It's complicated: "Her" looks at love in the technological age

By Genevieve Valentine
Add Comment Add Comment | Comments: 0 | Posted Jan. 8, 2014

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Lost in love: Joaquin Phoenix plays Theodore Twombly, a man enamored with his personal-data device’s AI OS, in "Her."

When Spike Jonze looks to the future, there are no white-and-chrome spaceships or giant leaps for mankind. It’s small steps forward: a crisp pastel aesthetic, video games that give back more and relationships that baffle us. All the minutiae of tomorrow, today.

In Her, Theodore Twombly writes other people’s love letters for a living, plays video games with profane video game assistants, and tries to make romantic connections with varying degrees of failure. But when he updates his personal-data device with an AI OS (artificial intelligence operating system) that names herself Samantha, he finds himself falling in love with someone who’s literally at his beck and call. Her essentially takes bets on how that will go wrong and whether he, or we, will learn anything from it.

In crafting this oddball and occasionally twee romantic dramedy, Jonze’s concerns for the future are definitively of the present: the ways in which minor changes and immersive fantasies can become personal obsessions, careful idiosyncrasies in a world designed never to feel science fictional to those living in it. In Her, the development of artificial intelligence is given as much exposition as the armpit-high waistlines on men’s pants. The world happens around us; we just live in it and make do.

In some ways, this is an excellent decision. It eases us past the falling rocks of exposition that science fiction movies often seem to think audiences require. But occasionally, this same lived-in vagueness works against the film thematically, particularly since his peripheral worldbuilding is, as can happen with Jonze, more interesting than his central conceit. The profane video-game figure becomes a foulmouthed quasi-sidekick whose potential awareness and loneliness is mentioned in passing but never dwelt on; it’s a poignant beat from a comic-relief character. Yet, Theodore works at BeautifulHandwrittenLetters.com, a company that hires the poet-hearted to carry on people’s heartfelt correspondence, an apt metaphor for the film’s many missed connections and technologically enhanced relationships. It begins as a grace note and subtle thematic underpinning, but by the time it becomes a major plot point that involves publicity for Theodore under his own name, the mechanics still aren’t clear—Is Theodore participating in these relationships with their knowledge? Are these letters an open gesture or voyeurism?—and raises questions the movie never answers, leaving the concept adrift among half-meanings and suggestions.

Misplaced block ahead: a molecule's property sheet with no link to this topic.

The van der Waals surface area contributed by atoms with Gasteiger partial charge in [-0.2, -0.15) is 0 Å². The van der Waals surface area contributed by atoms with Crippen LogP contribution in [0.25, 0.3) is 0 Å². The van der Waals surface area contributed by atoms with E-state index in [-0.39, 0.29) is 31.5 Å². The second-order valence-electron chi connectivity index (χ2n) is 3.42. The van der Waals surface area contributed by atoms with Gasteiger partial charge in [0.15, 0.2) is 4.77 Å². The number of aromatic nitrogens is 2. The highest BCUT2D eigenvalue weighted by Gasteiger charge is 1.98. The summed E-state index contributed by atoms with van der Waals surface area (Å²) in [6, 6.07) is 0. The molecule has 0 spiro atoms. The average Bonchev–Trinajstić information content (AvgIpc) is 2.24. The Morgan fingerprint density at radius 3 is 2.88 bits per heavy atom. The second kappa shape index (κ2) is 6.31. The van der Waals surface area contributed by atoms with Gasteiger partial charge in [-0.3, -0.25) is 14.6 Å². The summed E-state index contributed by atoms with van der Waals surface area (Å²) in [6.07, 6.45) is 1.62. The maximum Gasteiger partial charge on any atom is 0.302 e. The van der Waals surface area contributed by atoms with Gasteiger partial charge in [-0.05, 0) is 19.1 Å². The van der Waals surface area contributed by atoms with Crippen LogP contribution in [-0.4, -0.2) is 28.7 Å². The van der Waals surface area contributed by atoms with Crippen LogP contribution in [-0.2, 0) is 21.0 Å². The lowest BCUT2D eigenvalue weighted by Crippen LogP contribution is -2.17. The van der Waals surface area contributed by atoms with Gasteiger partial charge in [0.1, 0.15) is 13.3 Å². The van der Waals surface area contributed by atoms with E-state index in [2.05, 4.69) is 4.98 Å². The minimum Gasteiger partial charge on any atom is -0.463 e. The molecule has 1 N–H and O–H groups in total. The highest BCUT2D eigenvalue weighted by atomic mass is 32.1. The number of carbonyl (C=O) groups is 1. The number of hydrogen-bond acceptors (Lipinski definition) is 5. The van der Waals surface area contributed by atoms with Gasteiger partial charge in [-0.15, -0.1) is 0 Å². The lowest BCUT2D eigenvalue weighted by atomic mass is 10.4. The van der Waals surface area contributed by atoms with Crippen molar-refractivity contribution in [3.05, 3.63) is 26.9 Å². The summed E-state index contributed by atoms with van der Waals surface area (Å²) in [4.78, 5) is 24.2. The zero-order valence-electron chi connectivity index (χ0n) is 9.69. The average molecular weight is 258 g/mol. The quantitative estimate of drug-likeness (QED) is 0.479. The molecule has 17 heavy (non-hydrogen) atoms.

Then again, maybe that’s fitting, since Her’s dreamy meandering sometimes works against it. The film’s exploration of relationships has been lauded in many quarters since its limited release at the end of 2013, and Joaquin Phoenix received due praise for making Theodore so recognizably human, keeping us largely sympathetic toward a character who, on paper, is Llewyn Davis levels of alienating. To some degree, the film engages with the idea of his unrealistic expectations, and there’s a cursory discussion about what possible markers can make a relationship with an OS feel mutual rather than like conversing with an overly-accommodating Siri, suggesting an OS is doomed to be less than the real thing.

If the specifics play out in rom-com cliché beach walks and carnival dates, perhaps that’s just an attempt to normalize such an unconventional romance. But unfortunately, Her falls into some other rom-com patterns that begin to drag at its charms and occasionally undermine its premise. Most notably, the non-Samantha women in Theodore’s life don’t suggest autonomous people with whom he doesn’t connect or missed opportunities at happiness so much as momentary obstacles. They’re presented as needy (two blind dates of a sort, plus potential girlfriend Olivia Wilde, all of whose desires and disappointments get played for laughs), adoring (long-term piner Amy Adams, who constantly seeks his validation in her work) or abrasive (ex-wife Rooney Mara, whose assessment of his emotional level is framed as a sharp monologue that discomfits the wait staff). It’s heartening to see so many women represented, but their presence is often as cursory and unexamined as the blip in a video game.

Whether or not Samantha is the real thing is a primary concern of the movie, and it unfolds through a relationship that begins like a Hallmark card, veers into heady theory and eventually becomes that couple next to you in Starbucks. What level of consciousness is capable of love? For that level of consciousness, what does love encompass, and how does its scope within each person kindle–or smother–love? Why can’t we ever just listen; are we even listening when others talk?

Her offers a wonderfully low-key science-fictional universe, and Phoenix delivers a thoughtful performance that nearly anchors the movie’s exploration of relationships in a too-connected world. If the execution never quite matches up to the theory, you can always argue about it later with someone you love.

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